Jan 012018
 

The 32nd Petroglyphs Christmas Bird Count was held on Thursday, December 27, 2017 during very cold conditions. It was nearly -30 degrees C first thing in the morning and only warmed up to about -18 by mid-afternoon.

Participants: 24
Total species: 32 (close to the 10-year average of 33.5)
Total individuals: 1826 (10-year average is 2248)
As a result of the very cold weather there was virtually no open water and therefore no waterbirds.

Notable species and count highs (no new record highs) included:
BALD EAGLE: 7 (slightly higher than average)
GOLDEN EAGLE: 1 sub-adult bird seen soaring over the Kawartha Nordic Ski Trails

BLACK-BACKED WOODPECKER: 1 in the Petroglyphs Provincial Park (although previously recorded nearly every year this species has only been detected 3 times in the past 10 years)

GRAY JAY: a single bird was located in a bog along the Sandy Lake Rd (until 2009 recorded annually but since then only recorded in 2014 and during count period in 2016)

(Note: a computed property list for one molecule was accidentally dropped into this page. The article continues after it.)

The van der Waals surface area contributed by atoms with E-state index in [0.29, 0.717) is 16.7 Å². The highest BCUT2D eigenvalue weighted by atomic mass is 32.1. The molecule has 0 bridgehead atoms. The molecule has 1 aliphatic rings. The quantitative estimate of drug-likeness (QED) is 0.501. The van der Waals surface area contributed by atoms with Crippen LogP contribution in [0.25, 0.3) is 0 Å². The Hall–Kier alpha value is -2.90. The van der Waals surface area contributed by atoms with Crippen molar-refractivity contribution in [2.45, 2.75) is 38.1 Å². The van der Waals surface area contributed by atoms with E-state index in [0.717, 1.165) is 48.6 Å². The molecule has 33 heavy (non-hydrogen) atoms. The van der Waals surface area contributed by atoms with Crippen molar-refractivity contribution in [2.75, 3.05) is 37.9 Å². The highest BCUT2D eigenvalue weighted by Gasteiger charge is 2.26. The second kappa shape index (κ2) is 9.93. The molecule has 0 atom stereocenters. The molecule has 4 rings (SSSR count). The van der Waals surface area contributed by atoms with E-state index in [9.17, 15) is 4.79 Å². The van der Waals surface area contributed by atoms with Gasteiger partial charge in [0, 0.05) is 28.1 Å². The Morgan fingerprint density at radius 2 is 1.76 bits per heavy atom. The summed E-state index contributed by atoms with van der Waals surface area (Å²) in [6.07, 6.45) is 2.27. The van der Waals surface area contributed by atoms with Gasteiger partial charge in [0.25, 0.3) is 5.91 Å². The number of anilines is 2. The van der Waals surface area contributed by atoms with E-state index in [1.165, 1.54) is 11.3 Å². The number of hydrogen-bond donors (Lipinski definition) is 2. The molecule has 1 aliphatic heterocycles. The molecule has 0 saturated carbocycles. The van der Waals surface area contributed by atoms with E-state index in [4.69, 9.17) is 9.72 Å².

RED-BREASTED NUTHATCH: 146 (well above the 10-year average of 87 but nowhere near the count high of 526)

AMERICAN ROBIN: 2 (absent in most years)

CEDAR WAXWING: 6  (absent in most years)

AMERICAN TREE SPARROW: 122 (well above the 10-year average of 18; count high is 218)
DARK-EYED JUNCO: 134 (well above the 10-year average of 12 and near count high of 168)

American Tree Sparrow – Karl Egressy

 

 

 

 

 

 

 

 

Low Counts:
RUFFED GROUSE: 7 (below 10-year average of 15 and the count high of 77)ROCK PIGEON: only a single flock of 10 (well below the 10-year average of 58 and the count high of 89)
WHITE-BREASTED NUTHATCH: 40 (well below the 10-year average of 80 and count high of 233)
EUROPEAN STARLING: 10 (below 10-year average of 26 and count high of 114)

Winter Finches:

PURPLE FINCH: 2

RED CROSSBILL: 41

WHITE-WINGED CROSSBILL: 8 including singing individuals

PINE SISKIN: 114

AMERICAN GOLDFINCH: 103

EVENING GROSBEAK: 2

Notable Misses:
SNOW BUNTING: recorded most years (has only been missed 5 times)

Colin Jones, Count Compiler

Male White-winged Crossbill – Wikimedia

Purple Finch (male) – Karl Egressy

Gray Jay -Tom Northey Algonquin Park – March 2014